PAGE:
The African turquoise killifish (Nothobranchius furzeri): biology and research applications

Gwendoline Astre, Eitan Moses, Itamar Harel

Research output: Chapter in Book/Report/Conference proceedingChapterpeer-review

Abstract

The African turquoise killifish (Nothobranchius furzeri) is a small annual fish occupying a seasonal habitat, the ephemeral water pans in southeast Africa, primarily Zimbabwe and Mozambique. In recent years, this fish has emerged as an exciting experimental model system for aging research, due to its naturally compressed lifespan, rapid sexual maturity, embryonic diapause (a mechanism for survival during the dry season), and short generation time. Here, we review the rapidly growing research applications for this fish, which stretch far beyond aging research and include comparative evolution, ecology, regeneration, and developmental biology. Furthermore, we discuss how recent advances in genomics and genome editing have expanded our experimental toolbox, and transformed this organism into a state-of-the-art genetic model. We also provide comprehensive guidelines for establishing this fish as a genetic model in the lab, including large-scale husbandry and breeding, efficient genome engineering approaches, and a visual guide for fish dissection and anatomy.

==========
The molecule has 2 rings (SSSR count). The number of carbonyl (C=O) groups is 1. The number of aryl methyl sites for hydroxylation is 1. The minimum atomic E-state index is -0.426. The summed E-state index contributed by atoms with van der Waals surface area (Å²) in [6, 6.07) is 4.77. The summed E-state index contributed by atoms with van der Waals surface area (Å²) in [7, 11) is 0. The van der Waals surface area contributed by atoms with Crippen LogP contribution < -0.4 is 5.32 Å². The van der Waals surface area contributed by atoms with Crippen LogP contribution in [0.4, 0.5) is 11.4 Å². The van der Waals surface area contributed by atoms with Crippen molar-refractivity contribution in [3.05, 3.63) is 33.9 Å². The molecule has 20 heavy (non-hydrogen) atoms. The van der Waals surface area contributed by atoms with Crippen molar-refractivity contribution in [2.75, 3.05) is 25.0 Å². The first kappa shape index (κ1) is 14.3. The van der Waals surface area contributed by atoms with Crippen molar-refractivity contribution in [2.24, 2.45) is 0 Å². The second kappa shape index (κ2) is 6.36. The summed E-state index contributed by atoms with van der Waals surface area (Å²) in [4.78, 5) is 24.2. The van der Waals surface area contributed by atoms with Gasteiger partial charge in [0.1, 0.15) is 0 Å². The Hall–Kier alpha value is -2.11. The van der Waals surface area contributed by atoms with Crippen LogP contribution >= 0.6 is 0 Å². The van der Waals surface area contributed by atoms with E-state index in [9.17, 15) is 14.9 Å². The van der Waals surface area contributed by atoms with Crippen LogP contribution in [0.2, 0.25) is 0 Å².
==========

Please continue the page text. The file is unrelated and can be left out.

Original languageAmerican English
Title of host publicationLaboratory Fish in Biomedical Research
Subtitle of host publicationBiology, Husbandry and Research Applications for Zebrafish, Medaka, Killifish, Cavefish, Stickleback, Goldfish and Danionella Translucida
PublisherElsevier
Pages245-287
Number of pages43
ISBN (Electronic)9780128210994
ISBN (Print)9780128212455
DOIs
StatePublished - 1 Jan 2021

Keywords

  • African turquoise killifish
  • Aging
  • CRISPR/Cas9
  • Comparative evolution
  • Developmental biology
  • Diapause
  • Ecology
  • Genome engineering
  • Nothobranchius furzeri
  • Regeneration

All Science Journal Classification (ASJC) codes

  • General Biochemistry,Genetics and Molecular Biology
  • General Agricultural and Biological Sciences

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